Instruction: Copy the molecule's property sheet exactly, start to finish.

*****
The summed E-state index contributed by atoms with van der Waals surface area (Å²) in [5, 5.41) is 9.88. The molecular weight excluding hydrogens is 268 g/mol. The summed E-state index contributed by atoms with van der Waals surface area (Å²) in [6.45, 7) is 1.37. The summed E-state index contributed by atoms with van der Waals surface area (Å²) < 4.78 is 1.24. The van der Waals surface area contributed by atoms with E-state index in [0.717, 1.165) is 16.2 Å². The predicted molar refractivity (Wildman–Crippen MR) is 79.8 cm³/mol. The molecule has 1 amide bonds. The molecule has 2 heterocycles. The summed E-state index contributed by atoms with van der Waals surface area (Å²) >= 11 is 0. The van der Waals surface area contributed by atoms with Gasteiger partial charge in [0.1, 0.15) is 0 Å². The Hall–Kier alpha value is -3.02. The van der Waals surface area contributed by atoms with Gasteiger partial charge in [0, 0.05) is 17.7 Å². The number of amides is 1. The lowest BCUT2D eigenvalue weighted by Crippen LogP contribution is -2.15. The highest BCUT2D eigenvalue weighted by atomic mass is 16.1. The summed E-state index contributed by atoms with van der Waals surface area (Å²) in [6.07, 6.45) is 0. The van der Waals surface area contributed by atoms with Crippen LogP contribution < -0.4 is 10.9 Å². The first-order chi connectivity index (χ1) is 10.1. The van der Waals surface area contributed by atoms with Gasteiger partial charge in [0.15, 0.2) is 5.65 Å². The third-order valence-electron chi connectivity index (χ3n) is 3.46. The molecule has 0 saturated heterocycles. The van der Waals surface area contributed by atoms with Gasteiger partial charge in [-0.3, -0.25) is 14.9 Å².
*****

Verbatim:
The summed E-state index contributed by atoms with van der Waals surface area (Å²) in [5, 5.41) is 9.88. The molecular weight excluding hydrogens is 268 g/mol. The summed E-state index contributed by atoms with van der Waals surface area (Å²) in [6.45, 7) is 1.37. The summed E-state index contributed by atoms with van der Waals surface area (Å²) < 4.78 is 1.24. The van der Waals surface area contributed by atoms with E-state index in [0.717, 1.165) is 16.2 Å². The predicted molar refractivity (Wildman–Crippen MR) is 79.8 cm³/mol. The molecule has 1 amide bonds. The molecule has 2 heterocycles. The summed E-state index contributed by atoms with van der Waals surface area (Å²) >= 11 is 0. The van der Waals surface area contributed by atoms with Gasteiger partial charge in [0.1, 0.15) is 0 Å². The Hall–Kier alpha value is -3.02. The van der Waals surface area contributed by atoms with Gasteiger partial charge in [0, 0.05) is 17.7 Å². The number of amides is 1. The lowest BCUT2D eigenvalue weighted by Crippen LogP contribution is -2.15. The highest BCUT2D eigenvalue weighted by atomic mass is 16.1. The summed E-state index contributed by atoms with van der Waals surface area (Å²) in [6.07, 6.45) is 0. The van der Waals surface area contributed by atoms with Crippen LogP contribution < -0.4 is 10.9 Å². The first-order chi connectivity index (χ1) is 10.1. The van der Waals surface area contributed by atoms with Gasteiger partial charge in [0.15, 0.2) is 5.65 Å². The third-order valence-electron chi connectivity index (χ3n) is 3.46. The molecule has 0 saturated heterocycles. The van der Waals surface area contributed by atoms with Gasteiger partial charge in [-0.3, -0.25) is 14.9 Å².